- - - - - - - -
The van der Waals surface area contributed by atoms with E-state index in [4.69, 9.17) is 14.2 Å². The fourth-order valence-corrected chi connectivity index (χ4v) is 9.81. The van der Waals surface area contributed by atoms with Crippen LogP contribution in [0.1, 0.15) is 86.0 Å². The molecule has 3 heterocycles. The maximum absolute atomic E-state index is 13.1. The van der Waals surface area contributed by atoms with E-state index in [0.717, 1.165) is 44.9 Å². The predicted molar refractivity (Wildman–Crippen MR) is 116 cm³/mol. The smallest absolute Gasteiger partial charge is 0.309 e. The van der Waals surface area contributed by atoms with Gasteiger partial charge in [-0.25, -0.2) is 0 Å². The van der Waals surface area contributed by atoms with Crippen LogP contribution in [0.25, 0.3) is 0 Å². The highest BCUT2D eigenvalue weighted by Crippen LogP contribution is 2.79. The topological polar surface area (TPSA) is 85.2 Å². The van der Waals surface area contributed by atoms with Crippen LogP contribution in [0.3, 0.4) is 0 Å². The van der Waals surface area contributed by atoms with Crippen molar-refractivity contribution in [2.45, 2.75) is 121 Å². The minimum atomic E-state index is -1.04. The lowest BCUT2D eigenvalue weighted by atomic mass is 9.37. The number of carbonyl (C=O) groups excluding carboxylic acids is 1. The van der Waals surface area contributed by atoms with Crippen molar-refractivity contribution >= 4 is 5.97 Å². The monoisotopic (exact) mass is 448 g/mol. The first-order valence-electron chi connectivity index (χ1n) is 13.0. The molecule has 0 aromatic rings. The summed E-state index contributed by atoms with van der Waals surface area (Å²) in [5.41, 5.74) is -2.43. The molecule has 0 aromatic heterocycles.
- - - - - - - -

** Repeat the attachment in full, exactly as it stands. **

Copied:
The van der Waals surface area contributed by atoms with E-state index in [4.69, 9.17) is 14.2 Å². The fourth-order valence-corrected chi connectivity index (χ4v) is 9.81. The van der Waals surface area contributed by atoms with Crippen LogP contribution in [0.1, 0.15) is 86.0 Å². The molecule has 3 heterocycles. The maximum absolute atomic E-state index is 13.1. The van der Waals surface area contributed by atoms with E-state index in [0.717, 1.165) is 44.9 Å². The predicted molar refractivity (Wildman–Crippen MR) is 116 cm³/mol. The smallest absolute Gasteiger partial charge is 0.309 e. The van der Waals surface area contributed by atoms with Gasteiger partial charge in [-0.25, -0.2) is 0 Å². The van der Waals surface area contributed by atoms with Crippen LogP contribution in [0.25, 0.3) is 0 Å². The highest BCUT2D eigenvalue weighted by Crippen LogP contribution is 2.79. The topological polar surface area (TPSA) is 85.2 Å². The van der Waals surface area contributed by atoms with Crippen LogP contribution in [0.3, 0.4) is 0 Å². The van der Waals surface area contributed by atoms with Crippen molar-refractivity contribution in [2.45, 2.75) is 121 Å². The minimum atomic E-state index is -1.04. The lowest BCUT2D eigenvalue weighted by atomic mass is 9.37. The number of carbonyl (C=O) groups excluding carboxylic acids is 1. The van der Waals surface area contributed by atoms with Crippen molar-refractivity contribution >= 4 is 5.97 Å². The monoisotopic (exact) mass is 448 g/mol. The first-order valence-electron chi connectivity index (χ1n) is 13.0. The molecule has 0 aromatic rings. The summed E-state index contributed by atoms with van der Waals surface area (Å²) in [5.41, 5.74) is -2.43. The molecule has 0 aromatic heterocycles.